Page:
Association of Catholic Priests

  • The Association of Catholic Priests will hold a public meeting in Tuam this Wednesday evening, ahead of the Pope's visit to Ireland next month.

    This is one of four regional meetings being held across the country ahead of the Papal visit, asking what do we need to say to Pope Francis about the Irish Church ?

    Wednesday's meeting takes place at the Árd Rí Hotel in Taum from 7 to 9.30 pm.

    Fr Brendan Hoban, who will speak at the meeting, says it's open to everybody to make a submission, and a summary of the meeting will be forwarded afterwards to Pope Francis via the Papal Nuncio to Ireland.

  • The Bishop of Galway has called for an end to the current system of direct provision.

    In a statement from the Catholic Communications Office Bishop Brendan Kelly said the Direct Provision system strips people of their independence, their cultural identity, and their dignity and has lasting traumatic impact on residents.

    He went on to say that the direct provision model is not fit for purpose as it prevents people from integrating and it contributes towards the deepening of ignorance, resentment and suspicion. 

    The Galway Bishop questioned the level of transparency in the management of, and in the quality of the operation of Direct Provision centres. 

    Bishop Kelly says the State has fallen short by inadequately preparing local communities to effectively plan for asylum seekers, highlighting a lack of consultation, ineffective communication and information-sharing, and an absence of required social infrastructure and resources in health and education. 

    The Galway Bishop called on the Department of Justice to inform communities at the earliest opportunity about proposed Direct Provision centres.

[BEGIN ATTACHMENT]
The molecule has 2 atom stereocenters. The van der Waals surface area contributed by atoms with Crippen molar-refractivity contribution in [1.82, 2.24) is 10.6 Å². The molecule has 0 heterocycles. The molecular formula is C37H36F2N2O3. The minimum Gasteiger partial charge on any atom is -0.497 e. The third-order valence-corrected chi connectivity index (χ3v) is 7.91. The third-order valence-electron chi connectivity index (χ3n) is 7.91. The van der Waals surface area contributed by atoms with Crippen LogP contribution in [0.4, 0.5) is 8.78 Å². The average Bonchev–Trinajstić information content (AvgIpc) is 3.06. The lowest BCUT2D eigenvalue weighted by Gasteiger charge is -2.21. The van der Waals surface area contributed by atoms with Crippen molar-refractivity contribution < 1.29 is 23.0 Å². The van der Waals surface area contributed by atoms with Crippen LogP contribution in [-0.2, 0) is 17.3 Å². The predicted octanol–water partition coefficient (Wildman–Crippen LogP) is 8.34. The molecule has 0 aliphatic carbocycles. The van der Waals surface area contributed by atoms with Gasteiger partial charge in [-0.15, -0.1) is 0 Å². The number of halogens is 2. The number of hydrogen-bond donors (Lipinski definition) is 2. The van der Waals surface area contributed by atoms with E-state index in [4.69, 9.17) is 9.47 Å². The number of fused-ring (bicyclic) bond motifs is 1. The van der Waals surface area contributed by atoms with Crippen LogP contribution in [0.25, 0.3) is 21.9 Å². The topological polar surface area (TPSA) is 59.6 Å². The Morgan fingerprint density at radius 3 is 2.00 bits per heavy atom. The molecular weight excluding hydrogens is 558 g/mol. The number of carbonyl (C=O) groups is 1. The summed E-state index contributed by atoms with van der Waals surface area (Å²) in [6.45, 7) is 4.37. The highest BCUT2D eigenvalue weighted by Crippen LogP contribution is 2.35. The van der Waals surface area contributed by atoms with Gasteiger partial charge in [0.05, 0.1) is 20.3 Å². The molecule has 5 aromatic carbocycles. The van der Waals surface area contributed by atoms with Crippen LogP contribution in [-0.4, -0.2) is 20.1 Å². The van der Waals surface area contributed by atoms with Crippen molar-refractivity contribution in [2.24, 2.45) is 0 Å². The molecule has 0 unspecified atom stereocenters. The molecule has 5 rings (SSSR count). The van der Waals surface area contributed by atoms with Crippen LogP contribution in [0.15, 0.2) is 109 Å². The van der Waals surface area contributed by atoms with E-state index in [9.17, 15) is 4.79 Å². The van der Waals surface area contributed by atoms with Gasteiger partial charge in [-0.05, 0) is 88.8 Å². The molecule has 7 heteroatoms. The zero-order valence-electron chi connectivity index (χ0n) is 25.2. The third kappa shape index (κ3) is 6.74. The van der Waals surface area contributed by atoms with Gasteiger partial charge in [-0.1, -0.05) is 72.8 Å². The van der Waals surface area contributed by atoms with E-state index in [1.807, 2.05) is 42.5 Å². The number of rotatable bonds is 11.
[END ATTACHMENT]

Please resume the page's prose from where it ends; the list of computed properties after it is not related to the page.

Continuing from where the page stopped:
He affirmed to all in the Diocese of Galway that human dignity does not depend on the colour of a person’s skin, their nationality, accent, or their religious affiliation.

    Finally he urged the faithful to open the doors of their hearts, homes, parishes and communities to asylum seekers.

  • An ‘on the spot’ survey conducted by the Association of Catholic Priests in the run-up to the visit of Pope Francis, has revealed huge support for a radical reform of the Irish Catholic Church.

    The survey was conducted at four regional meetings held in July, on the ACP website in early August, in parishes and with a number of groups from different parts of Ireland representing priests and people with age-levels from teenagers to elderly.

    Participants were asked an open-ended question – What do you want to say to Pope Francis about the Irish Church?  - And could give single or multiple responses.

    In all, 1,396 participants contributed 2,288 submissions.

    2088 submissions or 78% of respondents, proposed a series of reforms under a number of headings, listed in order of priority.

    In first place was an equal role for women in the Church, in second priesthood and vocations, third – reforms in Church governance and worship, fourth – dealing with abuse and its fall-out, fifth – LGBT issues, sixth – young people, seventh –bishops and leadership.

  • A conference of Catholic bishops in Rome is set to discuss whether to allow married men to be ordained.

     

    The three-week conference in the Vatican is working on how to develop the faith in the Amazon -- and will discuss whether it's time to loosen the doctrine of celibacy.

     

    The Catholic Church wants to spread the faith among indigenous communities in the Amazon region.

     

    The Synod of Bishops is meeting in Rome over the next three weeks for a major conference on how exactly to do that.

     

    Part of the problem is there just aren't enough priests in remote areas -- and it means some of the faithful only see a priest as little as once a year.

     

    The suggestion from bishops in South America and some of those indigenous people is that the criteria for becoming a "minister authorized to celebrate the Eucharist" be loosened.

     

    And it's being suggested some people in communities in the most distant parts of the region  could be allowed say mass -- even if they have a family already.

     

    It would mark a break with centuries of tradition for the Church.

     

    Backers of the move say it might be supported by some bible verses referring to the practices of the early Christian church.